To mark Cervical Cancer Prevention Week (17-23 January 2022), Leeds Cancer Programme is working with partners across the city to raise awareness of cervical screening as well as potential results and encouraging women and people with a cervix not to ignore their invitation.
Led by Jo’s Cervical Cancer Trust, the week aims to see cervical cancer prevented and reduce the impact for everyone affected by cervical cell abnormalities and cervical cancer.
In Leeds, there are a variety of ambitious strategies being implemented through Leeds Cancer Programme to increase cervical screening and diagnose cervical cancer earlier.
Dr Andy Robinson, Lead GP for Cancer Prevention, Screening and Awareness, Leeds NHS Clinical Commissioning Group, said:
“Our strategy across Leeds is to improve the early diagnosis of cervical cancer. We hope to achieve this by raising awareness of the signs and symptoms of the disease and emphasising the importance of screening for it. We are working with various partners including MacMillan Cancer Support, Yorkshire Cancer Research, and Leeds City Council Public Health, to deliver targeted interventions to increase the uptake of cervical screening across Leeds, with specific focus on vulnerable populations where screening uptake is known to be lower than average.
“As always I would urge everyone to attend their cervical screening appointments, as the sooner any abnormalities are detected the better the treatment outcomes are.”
Samantha Dixon, Chief Executive, Jo’s Cervical Cancer Trust, said:
“We want everyone to have the support and facts they need to access cervical screening and deal with an unexpected result. Cervical screening can help stop cervical cancer before it starts so it’s an incredibly important test. Help raise awareness by sharing your story this week and show others they aren’t alone.”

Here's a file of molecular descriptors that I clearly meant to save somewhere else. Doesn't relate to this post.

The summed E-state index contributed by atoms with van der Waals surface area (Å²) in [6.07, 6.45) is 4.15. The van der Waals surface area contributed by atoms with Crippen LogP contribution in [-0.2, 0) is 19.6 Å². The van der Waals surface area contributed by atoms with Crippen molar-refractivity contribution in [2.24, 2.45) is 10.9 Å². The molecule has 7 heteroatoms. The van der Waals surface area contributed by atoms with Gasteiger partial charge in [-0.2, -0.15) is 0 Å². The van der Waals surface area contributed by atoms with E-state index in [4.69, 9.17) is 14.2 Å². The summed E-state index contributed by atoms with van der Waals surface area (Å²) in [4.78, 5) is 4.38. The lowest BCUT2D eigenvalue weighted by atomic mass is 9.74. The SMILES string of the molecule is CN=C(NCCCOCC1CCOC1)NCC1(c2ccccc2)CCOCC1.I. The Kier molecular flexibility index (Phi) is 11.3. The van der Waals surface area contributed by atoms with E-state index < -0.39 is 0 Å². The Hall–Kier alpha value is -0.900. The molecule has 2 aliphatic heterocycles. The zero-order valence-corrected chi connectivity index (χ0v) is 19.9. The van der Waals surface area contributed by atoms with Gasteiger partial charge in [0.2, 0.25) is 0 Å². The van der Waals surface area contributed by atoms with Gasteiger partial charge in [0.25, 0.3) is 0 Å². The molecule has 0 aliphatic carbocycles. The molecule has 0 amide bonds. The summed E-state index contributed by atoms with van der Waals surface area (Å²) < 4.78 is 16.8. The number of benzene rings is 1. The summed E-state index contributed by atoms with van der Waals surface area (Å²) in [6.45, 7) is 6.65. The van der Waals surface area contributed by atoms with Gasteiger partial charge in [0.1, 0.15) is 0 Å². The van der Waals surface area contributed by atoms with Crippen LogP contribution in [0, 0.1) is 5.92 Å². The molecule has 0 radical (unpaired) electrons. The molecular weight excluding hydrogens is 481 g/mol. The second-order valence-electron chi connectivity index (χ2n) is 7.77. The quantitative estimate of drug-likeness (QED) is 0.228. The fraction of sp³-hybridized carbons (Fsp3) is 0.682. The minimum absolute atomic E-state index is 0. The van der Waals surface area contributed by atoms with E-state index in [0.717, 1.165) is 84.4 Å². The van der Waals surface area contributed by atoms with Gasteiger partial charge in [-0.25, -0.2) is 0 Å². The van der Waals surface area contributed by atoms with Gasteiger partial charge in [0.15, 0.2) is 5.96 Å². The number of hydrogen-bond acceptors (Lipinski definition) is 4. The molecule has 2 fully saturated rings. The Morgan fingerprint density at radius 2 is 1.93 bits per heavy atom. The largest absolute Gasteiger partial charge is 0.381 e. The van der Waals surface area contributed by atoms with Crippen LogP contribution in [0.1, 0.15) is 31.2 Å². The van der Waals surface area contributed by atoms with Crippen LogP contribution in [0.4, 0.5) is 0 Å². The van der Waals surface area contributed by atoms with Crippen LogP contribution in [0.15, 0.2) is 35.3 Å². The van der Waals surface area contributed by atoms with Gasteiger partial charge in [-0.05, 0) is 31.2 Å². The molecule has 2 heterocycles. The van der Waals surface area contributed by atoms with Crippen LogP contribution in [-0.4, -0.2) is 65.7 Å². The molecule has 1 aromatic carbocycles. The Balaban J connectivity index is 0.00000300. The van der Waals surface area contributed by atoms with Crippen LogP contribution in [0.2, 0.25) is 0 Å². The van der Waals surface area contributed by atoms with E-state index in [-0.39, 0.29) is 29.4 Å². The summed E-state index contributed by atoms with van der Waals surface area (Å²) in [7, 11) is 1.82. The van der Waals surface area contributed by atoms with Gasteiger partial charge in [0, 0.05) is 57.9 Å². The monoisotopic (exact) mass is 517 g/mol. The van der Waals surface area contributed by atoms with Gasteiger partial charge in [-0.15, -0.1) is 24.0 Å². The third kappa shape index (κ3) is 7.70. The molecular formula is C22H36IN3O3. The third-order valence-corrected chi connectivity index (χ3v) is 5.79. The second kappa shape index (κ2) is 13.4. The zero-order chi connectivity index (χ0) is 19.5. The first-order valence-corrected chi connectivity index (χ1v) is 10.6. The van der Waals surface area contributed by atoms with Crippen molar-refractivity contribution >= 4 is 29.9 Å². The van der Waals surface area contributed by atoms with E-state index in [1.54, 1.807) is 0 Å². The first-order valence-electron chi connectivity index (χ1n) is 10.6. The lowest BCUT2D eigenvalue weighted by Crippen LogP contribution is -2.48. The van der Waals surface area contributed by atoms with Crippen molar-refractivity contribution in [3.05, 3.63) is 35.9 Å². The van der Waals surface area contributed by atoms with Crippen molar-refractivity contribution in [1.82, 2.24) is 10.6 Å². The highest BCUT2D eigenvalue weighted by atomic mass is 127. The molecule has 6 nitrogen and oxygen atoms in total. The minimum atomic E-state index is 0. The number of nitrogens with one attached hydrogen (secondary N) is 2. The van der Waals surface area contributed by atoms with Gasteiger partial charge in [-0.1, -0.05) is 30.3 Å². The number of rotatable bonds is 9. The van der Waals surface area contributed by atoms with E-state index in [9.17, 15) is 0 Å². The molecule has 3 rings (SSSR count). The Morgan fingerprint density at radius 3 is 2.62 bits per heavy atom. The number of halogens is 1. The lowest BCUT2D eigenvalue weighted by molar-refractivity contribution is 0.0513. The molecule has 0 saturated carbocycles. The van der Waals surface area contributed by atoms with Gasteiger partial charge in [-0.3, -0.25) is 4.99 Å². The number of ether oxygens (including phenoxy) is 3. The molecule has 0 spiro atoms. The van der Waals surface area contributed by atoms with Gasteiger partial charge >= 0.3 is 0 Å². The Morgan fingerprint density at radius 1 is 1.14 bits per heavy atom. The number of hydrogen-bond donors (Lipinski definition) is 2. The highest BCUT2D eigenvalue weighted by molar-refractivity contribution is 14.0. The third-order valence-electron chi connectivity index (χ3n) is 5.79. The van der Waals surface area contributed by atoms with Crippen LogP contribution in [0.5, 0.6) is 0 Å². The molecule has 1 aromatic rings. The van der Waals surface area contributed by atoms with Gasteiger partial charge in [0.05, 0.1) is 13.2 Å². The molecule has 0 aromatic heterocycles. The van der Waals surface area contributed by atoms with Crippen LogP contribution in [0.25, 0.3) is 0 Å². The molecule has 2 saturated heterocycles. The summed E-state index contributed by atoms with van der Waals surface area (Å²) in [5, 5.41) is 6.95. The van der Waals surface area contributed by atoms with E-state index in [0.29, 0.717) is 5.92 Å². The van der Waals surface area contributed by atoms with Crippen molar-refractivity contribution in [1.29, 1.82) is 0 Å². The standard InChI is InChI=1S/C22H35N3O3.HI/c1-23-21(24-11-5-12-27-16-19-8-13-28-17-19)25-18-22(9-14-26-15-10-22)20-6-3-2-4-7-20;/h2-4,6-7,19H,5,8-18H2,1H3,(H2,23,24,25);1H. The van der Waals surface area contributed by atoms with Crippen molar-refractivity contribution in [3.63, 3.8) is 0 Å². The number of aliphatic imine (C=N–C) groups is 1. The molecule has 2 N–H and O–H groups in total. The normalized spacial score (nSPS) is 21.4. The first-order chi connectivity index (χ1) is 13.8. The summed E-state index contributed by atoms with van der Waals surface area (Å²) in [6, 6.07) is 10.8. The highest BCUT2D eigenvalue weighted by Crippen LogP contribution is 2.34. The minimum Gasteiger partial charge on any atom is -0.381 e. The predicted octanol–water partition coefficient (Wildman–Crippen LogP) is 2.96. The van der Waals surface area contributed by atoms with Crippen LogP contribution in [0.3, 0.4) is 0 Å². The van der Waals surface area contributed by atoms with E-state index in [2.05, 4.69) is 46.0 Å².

In Leeds, extensive activities have been employed through the Leeds Cancer Programme to address low cervical screening uptake in identified areas of the city. These include ‘Cancer Screening Champions’ located in identified medical practices who chase up patients who haven’t responded to their screening invitation, as well as our ‘Cancer Wise Leeds’ initiative, funded by Yorkshire Cancer Research since 2019. This initiative employs screening coordinators across the city to understand local populations and to help practices identify the barriers to screening and to put in place effective approaches to encourage as many people as possible to attend their vital screening appointments.
The latest available data showed that across Leeds there was a screening uptake of 70.3% in October 2021, but at a local Primary Care Network level this ranged from 30.5% up to 80.5% which demonstrates that there is still much more targeted work to do in order to improve uptake. The national target for screening rates for those aged 25-64 is 80%.
Cervical cancer prevention doesn’t stop at screening. 220,000 women and people with a cervix every year are told they have cervical cell changes after their screening, and many more given a HPV diagnosis. This can mean more tests and treatments, and for some it can be an incredibly hard time.
By sharing stories and tips during Cervical Cancer Prevention Week the aim is to make those facing an unexpected result know they aren’t alone.
This post is based on a press release issued by NHS Leeds